The first heat-health alert has been issued and applies to six regions of England.
The UK’s Met Office and the UK Health and Security Agency (UKHSA) launched the new heat-health alerting (HHA) service last week to focus more specifically on the health impacts that high temperatures could have on the health of the population.
The six regions included in the first-ever heat-health alert are as follows:
- East Midlands;
- West Midlands;
- East of England;
- South East;
- South West.
These regions will be under a status yellow heat-health alert from 9:00a.m on Friday (June 9) until Monday (June 12).
The UKHSA and the Met Office have said that a yellow alert covers a range of situations and will be issued during periods of heat/cold which would be unlikely to impact most people but could impact those who are particularly vulnerable.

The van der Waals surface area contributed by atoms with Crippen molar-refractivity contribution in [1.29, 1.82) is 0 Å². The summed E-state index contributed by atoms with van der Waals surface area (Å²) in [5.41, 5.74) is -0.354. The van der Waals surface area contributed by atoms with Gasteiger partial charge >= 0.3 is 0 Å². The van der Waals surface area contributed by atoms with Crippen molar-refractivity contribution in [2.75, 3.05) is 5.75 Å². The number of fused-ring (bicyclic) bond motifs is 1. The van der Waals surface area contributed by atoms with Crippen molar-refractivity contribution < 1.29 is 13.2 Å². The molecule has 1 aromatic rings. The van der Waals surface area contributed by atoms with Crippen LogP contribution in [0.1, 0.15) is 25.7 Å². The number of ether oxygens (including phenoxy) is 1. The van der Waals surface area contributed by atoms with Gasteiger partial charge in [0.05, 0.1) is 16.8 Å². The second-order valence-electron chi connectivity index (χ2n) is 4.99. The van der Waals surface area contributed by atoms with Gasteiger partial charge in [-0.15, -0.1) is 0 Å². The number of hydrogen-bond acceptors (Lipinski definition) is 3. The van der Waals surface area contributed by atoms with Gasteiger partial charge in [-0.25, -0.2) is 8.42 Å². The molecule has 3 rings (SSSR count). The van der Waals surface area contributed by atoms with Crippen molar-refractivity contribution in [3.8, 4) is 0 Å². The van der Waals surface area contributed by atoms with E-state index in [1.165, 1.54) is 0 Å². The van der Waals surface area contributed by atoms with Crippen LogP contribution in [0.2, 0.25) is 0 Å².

The partnership warned that, if current forecasted temperatures are reached, it is likely that there could be “some impacts across the health and social care sector”.
The Met Office has forecasted temperatures as high as 30° during the course of the status yellow heat-health alert.
According to the national weather forecaster predictions, Saturday (June 10) will see the warmest temperatures.
Head of extreme events and health protection at UKHSA, Dr. Agostinho Sousa, said England is likely to experience its “first sustained period of hot weather of the year so far” over the coming days.
Deputy chief meteorologist at the Met Office, Dan Harris, said: “Temperatures will rise later this week and into the weekend, with a plume of warm air being drawn in from the south.
“Temperatures over the weekend could peak around 30° in some parts of England and remain well above average overnight through the weekend.”
Coupled with the rise in temperatures is an increase in the likelihood of some potentially heavy and thundery showers, Harris warned.
These could bring some “localised disruption” for some from late on Friday and into the weekend, he said.